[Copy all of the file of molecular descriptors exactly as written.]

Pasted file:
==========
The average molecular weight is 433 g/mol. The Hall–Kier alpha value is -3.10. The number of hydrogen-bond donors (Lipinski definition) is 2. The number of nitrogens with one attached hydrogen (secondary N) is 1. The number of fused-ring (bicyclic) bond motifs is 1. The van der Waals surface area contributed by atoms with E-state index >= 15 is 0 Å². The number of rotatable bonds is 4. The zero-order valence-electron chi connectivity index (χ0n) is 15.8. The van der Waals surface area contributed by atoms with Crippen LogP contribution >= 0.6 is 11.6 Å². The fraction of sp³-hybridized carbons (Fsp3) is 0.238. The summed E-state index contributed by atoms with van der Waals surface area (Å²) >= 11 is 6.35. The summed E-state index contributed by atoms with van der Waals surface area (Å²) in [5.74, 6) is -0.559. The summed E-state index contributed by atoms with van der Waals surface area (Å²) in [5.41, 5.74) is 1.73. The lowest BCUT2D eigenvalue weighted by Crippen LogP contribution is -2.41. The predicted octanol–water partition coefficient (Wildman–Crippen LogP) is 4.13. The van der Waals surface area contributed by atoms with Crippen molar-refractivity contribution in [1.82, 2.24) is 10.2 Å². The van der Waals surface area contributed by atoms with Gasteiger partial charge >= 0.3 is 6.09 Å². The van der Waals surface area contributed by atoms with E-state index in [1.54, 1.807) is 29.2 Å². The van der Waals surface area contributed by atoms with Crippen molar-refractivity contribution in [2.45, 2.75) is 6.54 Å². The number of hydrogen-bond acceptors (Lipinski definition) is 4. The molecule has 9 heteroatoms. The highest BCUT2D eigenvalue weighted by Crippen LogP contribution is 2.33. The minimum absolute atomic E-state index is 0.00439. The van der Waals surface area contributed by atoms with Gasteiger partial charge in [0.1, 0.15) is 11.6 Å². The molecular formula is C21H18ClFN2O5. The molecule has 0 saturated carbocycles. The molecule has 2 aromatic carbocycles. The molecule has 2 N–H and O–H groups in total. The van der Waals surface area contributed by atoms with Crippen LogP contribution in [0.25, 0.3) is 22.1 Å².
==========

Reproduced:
The average molecular weight is 433 g/mol. The Hall–Kier alpha value is -3.10. The number of hydrogen-bond donors (Lipinski definition) is 2. The number of nitrogens with one attached hydrogen (secondary N) is 1. The number of fused-ring (bicyclic) bond motifs is 1. The van der Waals surface area contributed by atoms with E-state index >= 15 is 0 Å². The number of rotatable bonds is 4. The zero-order valence-electron chi connectivity index (χ0n) is 15.8. The van der Waals surface area contributed by atoms with Crippen LogP contribution >= 0.6 is 11.6 Å². The fraction of sp³-hybridized carbons (Fsp3) is 0.238. The summed E-state index contributed by atoms with van der Waals surface area (Å²) >= 11 is 6.35. The summed E-state index contributed by atoms with van der Waals surface area (Å²) in [5.74, 6) is -0.559. The summed E-state index contributed by atoms with van der Waals surface area (Å²) in [5.41, 5.74) is 1.73. The lowest BCUT2D eigenvalue weighted by Crippen LogP contribution is -2.41. The predicted octanol–water partition coefficient (Wildman–Crippen LogP) is 4.13. The van der Waals surface area contributed by atoms with Crippen molar-refractivity contribution in [1.82, 2.24) is 10.2 Å². The van der Waals surface area contributed by atoms with Gasteiger partial charge >= 0.3 is 6.09 Å². The van der Waals surface area contributed by atoms with E-state index in [1.54, 1.807) is 29.2 Å². The van der Waals surface area contributed by atoms with Crippen molar-refractivity contribution in [2.45, 2.75) is 6.54 Å². The number of hydrogen-bond acceptors (Lipinski definition) is 4. The molecule has 9 heteroatoms. The highest BCUT2D eigenvalue weighted by Crippen LogP contribution is 2.33. The minimum absolute atomic E-state index is 0.00439. The van der Waals surface area contributed by atoms with Gasteiger partial charge in [0.1, 0.15) is 11.6 Å². The molecular formula is C21H18ClFN2O5. The molecule has 0 saturated carbocycles. The molecule has 2 aromatic carbocycles. The molecule has 2 N–H and O–H groups in total. The van der Waals surface area contributed by atoms with Crippen LogP contribution in [0.25, 0.3) is 22.1 Å².